Adapted by Joseph Hanreddy and J.R. Sullivan
From the novel by Janet Austen
Directed by Lori Adams
March 26 – April 4, 2015
"It is a truth universally acknowledged, that a single man in possession of a good fortune, must be in want of a wife."
Mr. Darcy is just such a man, but can the high-spirited Elizabeth Bennet overcome her growing resentment toward him in order to discover her true feelings? This adaptation of Jane Austen's 1813 novel captures the wit, the willfulness and the sometimes-desperate circumstances that underlie one of literature's great romances.
Often when we read the novels of Jane Austen, and see the plays based upon her works, we find ourselves harkening backto this time. We like to think of it as a simpler time- when things were clearer and people were better. However in doing the dramaturgical work for this production of Pride and Prejudice, I have found that we drastically underestimate howstrict rules of manner and behavior were then.
My main resource was a book by Florence Hartley, called The Ladies Book of Etiquette and Manual of Politeness, and through reading its entirety I found the specificity that was expected of people in this society is exhausting. The care that must be taken when one is merely hosting a friend for a visit was enough to make me feel that, had I been living then, I would never have had anyone over at all. The sheer amount of different and incredibly specific dress that was expected for certain times of day, activities, ages and genders were mind-boggling. Also we like to think that life was relaxing and easier then. It’s true that people in this time didn’t work if they were of a certain class and/ or income. However this is problematic, because though we may not necessarily like working or going to school, we have something to do with our days and, hopefully at some point, we find a career that we enjoy or education that we are passionate about. No such options flatter the people of Austen’s time. Their days were filled with changing their apparel for specific times of the day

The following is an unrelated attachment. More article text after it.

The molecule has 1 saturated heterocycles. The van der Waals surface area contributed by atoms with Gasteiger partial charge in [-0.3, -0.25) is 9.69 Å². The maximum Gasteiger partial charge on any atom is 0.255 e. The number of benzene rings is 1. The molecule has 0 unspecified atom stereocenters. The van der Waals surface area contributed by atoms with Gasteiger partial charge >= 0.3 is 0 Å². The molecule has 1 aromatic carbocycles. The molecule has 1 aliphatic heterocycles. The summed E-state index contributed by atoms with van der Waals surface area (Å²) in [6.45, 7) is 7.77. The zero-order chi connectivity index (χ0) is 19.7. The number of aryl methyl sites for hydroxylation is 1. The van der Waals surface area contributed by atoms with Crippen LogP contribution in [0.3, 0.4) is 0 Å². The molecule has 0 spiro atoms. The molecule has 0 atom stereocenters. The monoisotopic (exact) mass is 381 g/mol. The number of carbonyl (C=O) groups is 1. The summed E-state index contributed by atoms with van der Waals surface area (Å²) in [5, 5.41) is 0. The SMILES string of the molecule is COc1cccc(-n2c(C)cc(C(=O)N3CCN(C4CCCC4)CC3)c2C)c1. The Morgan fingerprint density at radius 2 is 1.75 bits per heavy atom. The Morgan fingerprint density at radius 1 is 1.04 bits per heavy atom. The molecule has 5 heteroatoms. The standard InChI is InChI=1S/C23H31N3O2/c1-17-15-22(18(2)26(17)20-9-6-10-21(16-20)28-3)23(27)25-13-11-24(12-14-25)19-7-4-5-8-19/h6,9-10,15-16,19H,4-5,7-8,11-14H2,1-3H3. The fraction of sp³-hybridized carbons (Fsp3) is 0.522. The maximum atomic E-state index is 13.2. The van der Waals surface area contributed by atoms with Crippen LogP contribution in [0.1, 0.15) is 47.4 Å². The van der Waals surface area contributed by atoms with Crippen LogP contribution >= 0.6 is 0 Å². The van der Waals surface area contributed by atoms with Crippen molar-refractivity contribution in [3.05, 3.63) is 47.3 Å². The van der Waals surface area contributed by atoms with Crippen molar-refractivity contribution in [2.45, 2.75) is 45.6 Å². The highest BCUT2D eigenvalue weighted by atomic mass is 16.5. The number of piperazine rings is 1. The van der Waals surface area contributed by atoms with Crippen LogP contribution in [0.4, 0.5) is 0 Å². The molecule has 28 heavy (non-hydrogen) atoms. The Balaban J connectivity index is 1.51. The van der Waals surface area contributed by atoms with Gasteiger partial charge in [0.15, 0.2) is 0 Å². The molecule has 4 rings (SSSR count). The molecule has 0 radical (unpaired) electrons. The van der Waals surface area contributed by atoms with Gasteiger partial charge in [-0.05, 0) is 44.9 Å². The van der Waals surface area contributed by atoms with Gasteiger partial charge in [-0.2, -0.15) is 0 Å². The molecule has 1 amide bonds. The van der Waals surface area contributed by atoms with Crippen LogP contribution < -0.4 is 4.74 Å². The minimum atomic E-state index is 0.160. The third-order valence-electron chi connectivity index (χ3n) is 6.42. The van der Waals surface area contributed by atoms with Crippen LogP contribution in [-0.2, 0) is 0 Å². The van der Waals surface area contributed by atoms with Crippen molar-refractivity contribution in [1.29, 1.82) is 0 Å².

and trying to fill their time with activities like reading, dancing, singing and sewing. People were not encouraged to be active outside, so the option of going outside for a walk or outside adventuring was also frowned upon.
What makes Pride and Prejudice interesting though, is how little Austen’s characters seem to care about what is expected of them. Throughout my research I would find myself openly laughing at how shamefully the Bennets and their friends act, according to what was expected of them by polite society. Their complete ignorance of expectations make the characters dynamic and interesting to watch even today. I encourage audiences to note how the Bennet family, and the people they interact with, throw aside society’s rules and live their lives in the way they choose.
Credit: Eliza Palumbo
Dramaturg for ISU’s Pride and Prejudice